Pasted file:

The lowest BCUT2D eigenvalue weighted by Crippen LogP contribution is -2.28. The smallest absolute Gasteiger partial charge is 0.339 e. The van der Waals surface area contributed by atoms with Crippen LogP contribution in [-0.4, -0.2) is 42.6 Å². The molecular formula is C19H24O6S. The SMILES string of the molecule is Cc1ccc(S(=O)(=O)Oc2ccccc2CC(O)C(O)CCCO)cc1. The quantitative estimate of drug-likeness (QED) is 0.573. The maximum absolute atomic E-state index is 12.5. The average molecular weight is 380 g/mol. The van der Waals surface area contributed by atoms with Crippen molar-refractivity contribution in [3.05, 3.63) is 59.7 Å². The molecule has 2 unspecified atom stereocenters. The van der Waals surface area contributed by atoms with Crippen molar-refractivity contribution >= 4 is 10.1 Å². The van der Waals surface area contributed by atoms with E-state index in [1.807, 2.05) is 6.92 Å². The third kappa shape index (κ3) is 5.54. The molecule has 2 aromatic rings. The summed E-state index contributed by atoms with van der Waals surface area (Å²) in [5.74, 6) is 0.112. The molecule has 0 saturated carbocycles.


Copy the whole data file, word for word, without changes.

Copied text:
The lowest BCUT2D eigenvalue weighted by Crippen LogP contribution is -2.28. The smallest absolute Gasteiger partial charge is 0.339 e. The van der Waals surface area contributed by atoms with Crippen LogP contribution in [-0.4, -0.2) is 42.6 Å². The molecular formula is C19H24O6S. The SMILES string of the molecule is Cc1ccc(S(=O)(=O)Oc2ccccc2CC(O)C(O)CCCO)cc1. The quantitative estimate of drug-likeness (QED) is 0.573. The maximum absolute atomic E-state index is 12.5. The average molecular weight is 380 g/mol. The van der Waals surface area contributed by atoms with Crippen molar-refractivity contribution in [3.05, 3.63) is 59.7 Å². The molecule has 2 unspecified atom stereocenters. The van der Waals surface area contributed by atoms with Crippen molar-refractivity contribution >= 4 is 10.1 Å². The van der Waals surface area contributed by atoms with E-state index in [1.807, 2.05) is 6.92 Å². The third kappa shape index (κ3) is 5.54. The molecule has 2 aromatic rings. The summed E-state index contributed by atoms with van der Waals surface area (Å²) in [5.74, 6) is 0.112. The molecule has 0 saturated carbocycles.